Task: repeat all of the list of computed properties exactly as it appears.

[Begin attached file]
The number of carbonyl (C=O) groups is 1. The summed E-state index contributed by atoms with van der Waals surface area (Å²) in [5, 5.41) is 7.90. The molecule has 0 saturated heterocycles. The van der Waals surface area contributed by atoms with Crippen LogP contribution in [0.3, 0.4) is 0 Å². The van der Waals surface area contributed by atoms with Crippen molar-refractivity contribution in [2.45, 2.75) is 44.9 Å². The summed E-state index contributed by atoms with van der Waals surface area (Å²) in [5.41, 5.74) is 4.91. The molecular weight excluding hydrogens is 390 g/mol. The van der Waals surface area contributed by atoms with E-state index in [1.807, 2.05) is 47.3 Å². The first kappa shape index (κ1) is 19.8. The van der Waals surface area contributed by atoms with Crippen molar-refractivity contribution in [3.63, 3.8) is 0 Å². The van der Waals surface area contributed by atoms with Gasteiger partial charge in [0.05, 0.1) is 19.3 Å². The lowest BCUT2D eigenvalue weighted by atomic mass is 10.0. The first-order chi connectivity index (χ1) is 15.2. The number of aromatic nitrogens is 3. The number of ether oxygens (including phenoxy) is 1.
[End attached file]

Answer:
The number of carbonyl (C=O) groups is 1. The summed E-state index contributed by atoms with van der Waals surface area (Å²) in [5, 5.41) is 7.90. The molecule has 0 saturated heterocycles. The van der Waals surface area contributed by atoms with Crippen LogP contribution in [0.3, 0.4) is 0 Å². The van der Waals surface area contributed by atoms with Crippen molar-refractivity contribution in [2.45, 2.75) is 44.9 Å². The summed E-state index contributed by atoms with van der Waals surface area (Å²) in [5.41, 5.74) is 4.91. The molecular weight excluding hydrogens is 390 g/mol. The van der Waals surface area contributed by atoms with E-state index in [1.807, 2.05) is 47.3 Å². The first kappa shape index (κ1) is 19.8. The van der Waals surface area contributed by atoms with Crippen molar-refractivity contribution in [3.63, 3.8) is 0 Å². The van der Waals surface area contributed by atoms with Gasteiger partial charge in [0.05, 0.1) is 19.3 Å². The lowest BCUT2D eigenvalue weighted by atomic mass is 10.0. The first-order chi connectivity index (χ1) is 15.2. The number of aromatic nitrogens is 3. The number of ether oxygens (including phenoxy) is 1.